Virgin Islanders Use Youth Explorers Program as Marine Stepping Stone

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Virgin Islanders Use Youth Explorers Program as Marine Stepping Stone (Photo Courtesy of Youth Ocean Explorers Program)
Virgin Islanders Use Youth Explorers Program as Marine Stepping Stone (Photo Courtesy of Youth Ocean Explorers Program)
Students that participate in the Youth Ocean Explorers Program get to learn marine science in a hands on learning environment (Photo Courtesy of Youth Ocean Explorers Program)
Students that participate in the Youth Ocean Explorers Program get to learn marine science in a hands on learning environment. (Photo courtesy of Youth Ocean Explorers Program)

Registration has opened for a four-week marine science program, giving students ranging from seventh to 12th grade the opportunity for hands-on experience in coastal, marine and environmental science, natural resource management, and conservation. Now in its fifth year, the Youth Ocean Explorers Program has worked with more than 130 students in the territory and is designed to spike young students’ interests in marine science while providing a career pathway in the field.

Howard Forbes Jr., who runs the program for the University of the Virgin Islands Marine Advisory Service, said the Explorers program uses the “ocean as a lens in which we teach students about STEM,” an acronym for Science, Technology, Engineering and Mathematics education. By partnering with Supporting Emerging Aqua Scientists (SEAS), professional internships with local agencies like the Department of Planning and National Resources and the Natural Conservatory exist for career planning.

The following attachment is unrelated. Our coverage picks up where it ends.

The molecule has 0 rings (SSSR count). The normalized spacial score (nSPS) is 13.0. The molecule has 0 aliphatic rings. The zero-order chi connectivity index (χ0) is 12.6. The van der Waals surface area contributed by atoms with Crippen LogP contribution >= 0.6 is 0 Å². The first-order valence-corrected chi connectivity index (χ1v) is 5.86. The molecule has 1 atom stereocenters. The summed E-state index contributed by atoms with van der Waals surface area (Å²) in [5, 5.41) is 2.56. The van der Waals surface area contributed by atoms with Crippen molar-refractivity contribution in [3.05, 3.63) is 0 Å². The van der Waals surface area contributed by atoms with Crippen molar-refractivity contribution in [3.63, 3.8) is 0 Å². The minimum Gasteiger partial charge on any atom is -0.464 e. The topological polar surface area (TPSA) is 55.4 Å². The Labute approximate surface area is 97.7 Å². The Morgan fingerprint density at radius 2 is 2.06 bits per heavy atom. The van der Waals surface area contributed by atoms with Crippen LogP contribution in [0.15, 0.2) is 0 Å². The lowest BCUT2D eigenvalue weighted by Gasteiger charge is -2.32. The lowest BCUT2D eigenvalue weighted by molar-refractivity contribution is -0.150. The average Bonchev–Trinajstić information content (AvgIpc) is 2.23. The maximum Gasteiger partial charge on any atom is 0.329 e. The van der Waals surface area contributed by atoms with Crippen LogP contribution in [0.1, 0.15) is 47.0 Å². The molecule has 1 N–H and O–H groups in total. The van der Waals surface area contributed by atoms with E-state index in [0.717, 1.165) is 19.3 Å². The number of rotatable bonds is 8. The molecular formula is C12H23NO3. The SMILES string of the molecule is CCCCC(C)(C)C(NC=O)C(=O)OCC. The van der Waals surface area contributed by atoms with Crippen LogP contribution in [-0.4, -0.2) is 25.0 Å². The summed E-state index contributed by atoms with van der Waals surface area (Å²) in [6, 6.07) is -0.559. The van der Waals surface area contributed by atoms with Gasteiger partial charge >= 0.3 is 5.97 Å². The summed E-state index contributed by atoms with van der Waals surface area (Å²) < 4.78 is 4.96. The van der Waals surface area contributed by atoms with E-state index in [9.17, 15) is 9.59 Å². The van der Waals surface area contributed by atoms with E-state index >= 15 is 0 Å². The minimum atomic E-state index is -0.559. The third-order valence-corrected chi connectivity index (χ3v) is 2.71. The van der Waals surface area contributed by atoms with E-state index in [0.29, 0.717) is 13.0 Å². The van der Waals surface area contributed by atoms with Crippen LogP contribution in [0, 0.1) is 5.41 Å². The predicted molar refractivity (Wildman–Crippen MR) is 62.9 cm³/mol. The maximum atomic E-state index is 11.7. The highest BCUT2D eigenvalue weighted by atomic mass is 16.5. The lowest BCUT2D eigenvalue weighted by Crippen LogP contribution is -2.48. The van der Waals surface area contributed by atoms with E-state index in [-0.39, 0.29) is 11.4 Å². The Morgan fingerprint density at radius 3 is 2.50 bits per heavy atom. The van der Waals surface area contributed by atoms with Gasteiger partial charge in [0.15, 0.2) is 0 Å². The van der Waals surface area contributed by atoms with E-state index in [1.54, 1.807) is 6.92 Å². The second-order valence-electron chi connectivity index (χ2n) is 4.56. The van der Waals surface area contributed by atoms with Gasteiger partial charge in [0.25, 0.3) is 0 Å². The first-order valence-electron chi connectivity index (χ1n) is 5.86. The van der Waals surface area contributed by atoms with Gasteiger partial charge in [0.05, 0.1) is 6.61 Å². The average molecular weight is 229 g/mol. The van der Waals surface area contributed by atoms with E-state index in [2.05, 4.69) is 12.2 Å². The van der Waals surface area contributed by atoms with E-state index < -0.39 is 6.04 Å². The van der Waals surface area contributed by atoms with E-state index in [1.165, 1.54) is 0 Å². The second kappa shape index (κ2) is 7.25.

A mix of federal grants and local and private donations fund the program. Notably, the Community Foundation of the Virgin Islands helped expand the Youth Ocean Explorers Summer Program to St. Croix. And thanks to funding, student Maura Richardson received her scuba certification and the training to dive to a depth of 100 feet.

Richardson also had the opportunity to travel as an Explorers’ partner, joining the Youths Diving with a Purpose where she dove archaeological sites and coral reefs in Fort Lauderdale. Forbes shared that the trip broadened her global awareness, specifically of what exists outside of the Virgin Islands, and it provided Richardson with the knowledge, training and experience to support UVI’s research on coral restoration.

Virgin Islanders Use Youth Explorers Program as Marine Stepping Stone (Photo courtesy of Youth Ocean Explorers Program)
Students gain insight and experience, leading to mentorships and career paths. (Photo courtesy of Youth Ocean Explorers Program)

Mirelle Boumedine, who also became certified in open-water diving, presented her team’s research during the summer program at an Association for the Sciences of Limnology and Oceanography science conference in Puerto Rico. Students who do well in the Youth Ocean Explorers program can return to mentor new students as the marine science program continues to pursue off-island opportunities for its mentors.

The Explorers program also has connections with doctorate programs in the states, where students can attend graduate classes during the summer at the University of Maryland and Penn State. Moreover, the program has partnered with Buck Island’s sea turtle monitoring program, where students work with park staff to patrol the beach and provide a safe environment for sea turtles to lay eggs.

The deadline to apply is May 1, and more information about the application process can be found online. For additional information, please contact Howard Forbes Jr. at [email protected] or at 340-693-1672.

You can also donate or sponsor a student by visiting the Youth Ocean Explorers site.

 

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